Around 25 per cent of the risk of developing the most common type of brain cancer, known as glioma, comes from inherited DNA errors, new research shows.
The study is the first to demonstrate unequivocally that the risk of developing glioma is dependent on many different genes all exerting a small effect.
Researchers from The Institute of Cancer Research, London, working alongside scientists in France, Germany and the US, compared data from 3,374 patients with glioma and 4,571 without cancer.
Using powerful statistical analysis, they were able to deduce the contributation of all common inherited genetic variants on the risk of developing glioma. This figure is higher than for many other cancers.
The research, published in Scientific Reports, found that genetic mutations currently linked to gliomas only account for six per cent of a person’s risk of developing the disease – indicating that there are much more influential, rare mutations that have yet to be found by genetic studies.
The study was funded by the Sir John Fisher Foundation, the DJ Fielding Medical Research Trust, the Wellcome Trust and Cancer Research UK.
Gliomas account for around 40 per cent of all brain tumours and are often associated with a poor prognosis for the patient. Understanding more about the causes of glioma could allow doctors to monitor those most at risk and diagnose the disease earlier, at a stage when it may be easier to treat.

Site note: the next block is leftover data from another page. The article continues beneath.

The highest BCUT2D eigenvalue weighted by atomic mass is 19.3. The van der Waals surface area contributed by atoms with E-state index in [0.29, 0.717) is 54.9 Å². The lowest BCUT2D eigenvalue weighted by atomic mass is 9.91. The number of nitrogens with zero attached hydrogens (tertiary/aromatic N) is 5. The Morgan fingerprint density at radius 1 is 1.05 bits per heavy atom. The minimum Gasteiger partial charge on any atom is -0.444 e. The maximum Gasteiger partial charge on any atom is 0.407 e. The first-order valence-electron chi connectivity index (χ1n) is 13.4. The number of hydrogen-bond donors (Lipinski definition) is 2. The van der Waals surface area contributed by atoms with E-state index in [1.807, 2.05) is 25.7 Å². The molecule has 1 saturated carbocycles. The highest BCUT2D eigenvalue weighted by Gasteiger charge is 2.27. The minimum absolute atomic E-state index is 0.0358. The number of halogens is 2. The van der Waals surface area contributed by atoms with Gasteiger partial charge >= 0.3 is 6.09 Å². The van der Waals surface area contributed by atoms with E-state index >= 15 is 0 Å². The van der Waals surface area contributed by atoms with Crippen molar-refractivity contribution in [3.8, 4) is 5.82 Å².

Other contributing factors to the development of gliomas, such as possible environmental influences, have yet to be identified – but could account for up to 75 per cent of the risk of the disease.
The study showed that glioma occurs through a combination of numerous common genetic variants that in isolation slightly increase the risk of disease, plus a smaller number of rare mutations that carry far greater risk.
The researchers suggest that larger studies will need to be conducted in future to identify these ‘hidden’ genetic mutations that are important influencers in driving gliomas.
Study leader Professor Richard Houlston, Professor of Molecular and Population Genetics at The Institute of Cancer Research, London, said: “We have studied the genomes of a large number of people with glioma and compared them to people without cancer. Using powerful statistical analysis we were able to show that inherited genetic factors make a significant contribution to the risk of developing this major type of brain cancer.
“We found that the genes we currently know about only contribute a small amount to the risk of developing these brain tumours, providing a strong rationale for continuing work to unlock the mysteries of a cancer that is currently poorly understood.
“Glioma is often very difficult to treat. We hope understanding more about its origins will help us identify those most at risk in future and help us develop new treatments.”